The null hypothesis assumed no difference in the population proportions between those who agree and those who disagree with the view that a lenient organizational culture toward fraud can create a rationalization for fraud. Based on the results of the numerical test, the null hypothesis is rejected in favor of the alternative that the population proportion of those who agree with the stated view in fact exceeded the proportion of those who disagreed.

Research limitations/implications

The obvious limitation is the very small size of the sample obtained because of an extremely low rate of response to the survey questionnaires. However, while of course a much bigger data set needs to be collected to develop a generalizable prediction model, the small sample was enough for the purpose of a pilot study.

Practical implications

This paper makes two distinct practical contributions. First, it posits a viable empirical research plan for identifying, collecting and processing the right data to identify and operationalize the key underlying factors that capture an employee’s perception of organizational culture toward fraud as a basis for rationalizing an act of fraud. Second, it demonstrates via a small-scale pilot study that a more broad-based survey can indeed prove to be extremely useful in collating the sort of data that is needed to develop a computational model for predicting the likelihood of occupational fraud in any organization.

Originality/value

This paper provides a viable framework which empirical researchers can follow to test some of the latest advances in the “fraud triangle” theory. It outlines a systematic and focused data collection method via a well-designed questionnaire that is effectively applicable to future surveys that are scaled up to collect data at a nationwide level.

Details

Pacific Accounting Review, vol. 30 no. 2
Type: Research Article
ISSN: 0114-0582

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Article

Kuldeep Kumar and Sukanto Bhattacharya

The purpose of this paper is to perform a comparative study of prediction performances of an artificial neutral network (ANN) model against a linear prediction model like…

Abstract

Purpose

The purpose of this paper is to perform a comparative study of prediction performances of an artificial neutral network (ANN) model against a linear prediction model like a linear discriminant analysis (LDA) with regards to forecasting corporate credit ratings from financial statement data.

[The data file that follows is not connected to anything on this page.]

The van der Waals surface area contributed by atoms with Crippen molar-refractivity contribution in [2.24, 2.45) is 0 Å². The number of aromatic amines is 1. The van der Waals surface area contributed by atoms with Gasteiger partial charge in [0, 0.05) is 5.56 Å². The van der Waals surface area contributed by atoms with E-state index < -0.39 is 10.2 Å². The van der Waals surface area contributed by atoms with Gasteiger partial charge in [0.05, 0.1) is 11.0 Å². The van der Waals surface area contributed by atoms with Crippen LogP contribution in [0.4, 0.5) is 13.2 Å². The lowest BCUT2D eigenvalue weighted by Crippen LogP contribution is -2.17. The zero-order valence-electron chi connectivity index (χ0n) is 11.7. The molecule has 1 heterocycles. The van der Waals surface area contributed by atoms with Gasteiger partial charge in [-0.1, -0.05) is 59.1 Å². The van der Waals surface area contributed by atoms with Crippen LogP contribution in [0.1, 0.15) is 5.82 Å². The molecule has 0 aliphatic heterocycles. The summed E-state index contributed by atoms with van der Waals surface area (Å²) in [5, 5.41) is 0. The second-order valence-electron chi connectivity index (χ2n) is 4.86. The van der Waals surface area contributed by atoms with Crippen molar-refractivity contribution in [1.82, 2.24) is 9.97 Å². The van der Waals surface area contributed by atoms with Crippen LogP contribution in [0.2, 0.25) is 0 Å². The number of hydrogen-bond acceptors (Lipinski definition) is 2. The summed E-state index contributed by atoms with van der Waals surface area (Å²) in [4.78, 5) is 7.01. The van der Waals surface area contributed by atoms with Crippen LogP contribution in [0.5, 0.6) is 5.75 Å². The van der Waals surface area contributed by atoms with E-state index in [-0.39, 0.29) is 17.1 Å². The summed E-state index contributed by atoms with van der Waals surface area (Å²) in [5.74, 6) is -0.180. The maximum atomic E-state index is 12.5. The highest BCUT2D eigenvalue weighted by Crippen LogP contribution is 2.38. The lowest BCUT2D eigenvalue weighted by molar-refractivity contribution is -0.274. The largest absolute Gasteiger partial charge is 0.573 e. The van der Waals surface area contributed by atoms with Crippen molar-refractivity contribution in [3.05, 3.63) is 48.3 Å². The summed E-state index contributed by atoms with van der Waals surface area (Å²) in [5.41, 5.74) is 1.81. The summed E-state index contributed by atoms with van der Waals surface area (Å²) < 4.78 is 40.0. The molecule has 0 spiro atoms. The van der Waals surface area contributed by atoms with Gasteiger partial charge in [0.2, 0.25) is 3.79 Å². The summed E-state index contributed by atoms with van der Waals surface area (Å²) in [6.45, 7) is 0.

Design/methodology/approach

The ANN model used in the study is a fully connected back‐propagation model with three layers of neurons. The paper uses a comparative approach whereby two prediction models – one based on ANN and the other based on LDA are developed using identically partitioned data set.

Findings

The study found that the ANN model comprehensively outperformed the LDA model in both training and test partitions of the data set. While the LDA model may have been hindered by omitted variables; this actually lends further credence to the ANN model showing that the latter is more robust in dealing with missing data.

Research limitations/implications

A possible drawback in the model implementation probably lies in the selection of the various accounting ratios. Perhaps future replications of this study should look more carefully at choosing the ratios after duly addressing the problems of collinearity and duplications more rigorously.

Practical implications

The findings of this study imply that since ANN models can better deal with complex data sets and do not require restraining assumptions like linearity and normality, it may be overall a better approach in corporate credit rating forecasts that uses large financial data sets.